*Even more reasons. Another thing that keeps us here is Cuenca’s colonial charm. El Centro (the historic center) occupies approximately 12 blocks by 20 blocks and contains a variety of restaurants, Spanish colonial buildings, and adobe houses alongside elegant hotels, cafes, and bakeries. I still marvel at the cobblestone streets, terracotta rooftops, and colonial period architecture, including the churches and cathedrals. From our condo, we enjoy a view of the Cuenca skyline with the blue domes of the Cathedral of the Immaculate Conception (New Cathedral)—absolutely breathtaking at sunrise or sunset. I never tire of our city view and the Andes Mountains.
     Cuenca is the cultural capital of Ecuador, so tourists from around the world descend upon Cuenca every year. In addition, because of the many Spanish-language schools, there are people who come just to study the language—usually you’ll see them wearing flip-flops and shorts and carrying backpacks. Many events like concerts and symphonies are free. And the restaurants continue to grow in size and diversity. Outdoor cafes are also becoming more popular and you can find them throughout the city. My favorite place is still Parque Calderon—the center of the city—with the Nueva Catedral (New Cathedral) on one side with its pink
marble columns and the Catedral Vieja-Iglesia del Sagrario (Old Cathedral) on the other side (where the tour buses line up).
    As a UNESCO World Heritage Site, there’s always something going on and buildings being preserved and transformed. But the diversity of the culture is what makes living in Cuenca so interesting. Alongside the indigenous women with their colorful velvet skirts, you’ll see conservatively dressed Cuencanos wearing European-styled suits. The contrast is fascinating. The Spaniards ruled Cuenca for 500 years, and we can thank them for the colonial period architecture, which is so prevalent in the city.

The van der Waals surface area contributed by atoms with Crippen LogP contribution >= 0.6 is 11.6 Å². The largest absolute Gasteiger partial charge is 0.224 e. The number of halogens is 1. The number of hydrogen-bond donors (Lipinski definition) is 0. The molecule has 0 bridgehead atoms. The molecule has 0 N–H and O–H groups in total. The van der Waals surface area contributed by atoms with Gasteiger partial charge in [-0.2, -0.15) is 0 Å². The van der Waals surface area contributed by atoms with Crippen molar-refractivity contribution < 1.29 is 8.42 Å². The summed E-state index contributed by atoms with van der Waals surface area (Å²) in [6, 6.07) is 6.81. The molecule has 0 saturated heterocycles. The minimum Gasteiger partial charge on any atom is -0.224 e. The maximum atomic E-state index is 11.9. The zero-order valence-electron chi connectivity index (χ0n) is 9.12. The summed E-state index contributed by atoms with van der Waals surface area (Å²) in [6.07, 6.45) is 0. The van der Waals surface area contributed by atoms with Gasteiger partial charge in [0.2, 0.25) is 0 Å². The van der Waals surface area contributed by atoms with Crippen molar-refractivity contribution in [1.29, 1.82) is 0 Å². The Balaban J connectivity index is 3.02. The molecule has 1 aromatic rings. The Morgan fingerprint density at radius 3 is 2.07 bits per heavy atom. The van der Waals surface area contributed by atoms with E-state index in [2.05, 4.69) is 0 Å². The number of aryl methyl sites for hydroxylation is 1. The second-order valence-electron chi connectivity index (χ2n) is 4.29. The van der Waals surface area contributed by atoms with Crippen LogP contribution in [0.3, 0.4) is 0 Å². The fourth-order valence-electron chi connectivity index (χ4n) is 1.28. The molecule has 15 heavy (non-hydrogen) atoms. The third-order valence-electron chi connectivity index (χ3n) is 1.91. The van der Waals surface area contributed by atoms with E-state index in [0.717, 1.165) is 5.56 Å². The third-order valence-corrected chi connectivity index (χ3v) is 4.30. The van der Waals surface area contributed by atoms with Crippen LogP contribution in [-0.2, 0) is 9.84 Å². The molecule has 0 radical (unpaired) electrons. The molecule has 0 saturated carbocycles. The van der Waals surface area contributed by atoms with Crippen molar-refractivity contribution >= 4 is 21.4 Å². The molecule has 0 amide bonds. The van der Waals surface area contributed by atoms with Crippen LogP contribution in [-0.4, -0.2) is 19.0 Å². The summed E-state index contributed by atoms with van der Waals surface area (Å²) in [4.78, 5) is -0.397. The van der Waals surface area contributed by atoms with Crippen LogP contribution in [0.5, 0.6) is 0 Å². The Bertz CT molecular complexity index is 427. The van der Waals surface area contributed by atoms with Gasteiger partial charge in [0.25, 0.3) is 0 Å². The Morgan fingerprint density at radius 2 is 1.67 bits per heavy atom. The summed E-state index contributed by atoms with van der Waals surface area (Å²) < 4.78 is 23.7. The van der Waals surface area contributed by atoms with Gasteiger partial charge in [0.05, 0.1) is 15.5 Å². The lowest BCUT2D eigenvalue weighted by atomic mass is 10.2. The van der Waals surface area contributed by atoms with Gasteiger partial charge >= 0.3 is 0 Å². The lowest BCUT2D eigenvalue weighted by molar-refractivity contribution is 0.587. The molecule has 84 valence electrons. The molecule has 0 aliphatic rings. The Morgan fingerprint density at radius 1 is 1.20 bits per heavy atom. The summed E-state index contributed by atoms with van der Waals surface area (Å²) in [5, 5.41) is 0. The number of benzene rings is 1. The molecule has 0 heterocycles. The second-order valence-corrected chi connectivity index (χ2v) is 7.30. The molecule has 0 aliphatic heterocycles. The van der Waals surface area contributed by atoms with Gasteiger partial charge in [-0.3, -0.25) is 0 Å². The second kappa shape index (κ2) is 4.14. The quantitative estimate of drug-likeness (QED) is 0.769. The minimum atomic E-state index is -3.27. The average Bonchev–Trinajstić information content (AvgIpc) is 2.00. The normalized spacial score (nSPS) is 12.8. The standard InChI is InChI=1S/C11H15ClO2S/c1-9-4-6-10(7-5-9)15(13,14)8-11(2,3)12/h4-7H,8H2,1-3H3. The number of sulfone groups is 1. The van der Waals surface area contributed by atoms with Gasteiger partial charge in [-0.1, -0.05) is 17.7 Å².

Santo Domingo Iglesia

Cuenca Symphony

     Lastly, the expat community is one of the largest and most well established anywhere in the world. When we first arrived, there were only a handful of expats. Today, we can’t walk around the block without seeing a Norte Americano. When we moved into our condo building, we were the only Americans. Now, we’re one of three in our building. With the expat population booming, there are a variety of volunteer opportunities, support groups, art and language groups, and two English-language magazines for expats.
     Personally, we love the diversity—not only culturally—but in the land with the Galapagos, the coastal regions, and the Amazon. We find our way to the coast (four hours away) by bus at least three times a year, and the Galapagos is only one and a half hours from Guayaquil by plane. We have yet to get to the Amazon, but it’s on our bucket list. In five years, we’ve grown to love this unique city and its people. And we have just as many Ecuadorian friends as we do American, which we count as one of our greatest blessings. This means we have finally integrated and have been accepted. We also volunteer and give back as much as we can.

     We live comfortably on $1,317 a month because we own our condo, so rent is not a consideration. One of our greatest luxuries is not having a car; we use public transportation, walk, or take a taxi. We also wanted to live somewhere where plane tickets to fly back to the States weren’t outrageously expensive. We fly to JFK on Avianca Airlines from Guayaquil (round trip) for $500 per person, which is less expensive than flying East Coast to West Coast in the States. 

Independence  Day Celebrations Nov. 3-5, 2015

Until next time...hasta luego, 

Connie & Mark